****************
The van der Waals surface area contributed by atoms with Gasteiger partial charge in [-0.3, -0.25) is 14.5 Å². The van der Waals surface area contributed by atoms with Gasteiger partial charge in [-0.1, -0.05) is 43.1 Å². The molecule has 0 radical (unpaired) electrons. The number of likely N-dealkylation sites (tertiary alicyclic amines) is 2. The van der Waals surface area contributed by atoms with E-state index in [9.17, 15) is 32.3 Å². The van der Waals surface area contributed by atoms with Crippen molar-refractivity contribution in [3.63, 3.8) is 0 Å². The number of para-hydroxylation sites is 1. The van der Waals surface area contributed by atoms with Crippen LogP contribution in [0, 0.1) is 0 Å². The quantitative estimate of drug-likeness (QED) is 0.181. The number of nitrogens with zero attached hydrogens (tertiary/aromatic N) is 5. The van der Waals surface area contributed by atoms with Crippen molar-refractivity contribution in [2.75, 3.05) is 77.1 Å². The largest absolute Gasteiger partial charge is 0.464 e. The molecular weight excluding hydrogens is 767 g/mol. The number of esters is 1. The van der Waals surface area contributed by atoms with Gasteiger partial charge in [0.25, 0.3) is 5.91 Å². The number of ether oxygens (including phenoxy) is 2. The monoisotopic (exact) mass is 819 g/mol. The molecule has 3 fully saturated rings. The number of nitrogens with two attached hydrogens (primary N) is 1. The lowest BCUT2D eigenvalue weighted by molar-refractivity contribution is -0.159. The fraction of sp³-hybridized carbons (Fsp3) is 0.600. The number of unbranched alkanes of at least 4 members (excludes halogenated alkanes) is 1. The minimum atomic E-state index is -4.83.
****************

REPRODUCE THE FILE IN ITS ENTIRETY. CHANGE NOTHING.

The van der Waals surface area contributed by atoms with Gasteiger partial charge in [-0.3, -0.25) is 14.5 Å². The van der Waals surface area contributed by atoms with Gasteiger partial charge in [-0.1, -0.05) is 43.1 Å². The molecule has 0 radical (unpaired) electrons. The number of likely N-dealkylation sites (tertiary alicyclic amines) is 2. The van der Waals surface area contributed by atoms with E-state index in [9.17, 15) is 32.3 Å². The van der Waals surface area contributed by atoms with Crippen molar-refractivity contribution in [3.63, 3.8) is 0 Å². The number of para-hydroxylation sites is 1. The van der Waals surface area contributed by atoms with Crippen LogP contribution in [0, 0.1) is 0 Å². The quantitative estimate of drug-likeness (QED) is 0.181. The number of nitrogens with zero attached hydrogens (tertiary/aromatic N) is 5. The van der Waals surface area contributed by atoms with Crippen molar-refractivity contribution in [2.75, 3.05) is 77.1 Å². The largest absolute Gasteiger partial charge is 0.464 e. The molecular weight excluding hydrogens is 767 g/mol. The number of esters is 1. The van der Waals surface area contributed by atoms with Gasteiger partial charge in [0.25, 0.3) is 5.91 Å². The number of ether oxygens (including phenoxy) is 2. The monoisotopic (exact) mass is 819 g/mol. The molecule has 3 fully saturated rings. The number of nitrogens with two attached hydrogens (primary N) is 1. The lowest BCUT2D eigenvalue weighted by molar-refractivity contribution is -0.159. The fraction of sp³-hybridized carbons (Fsp3) is 0.600. The number of unbranched alkanes of at least 4 members (excludes halogenated alkanes) is 1. The minimum atomic E-state index is -4.83.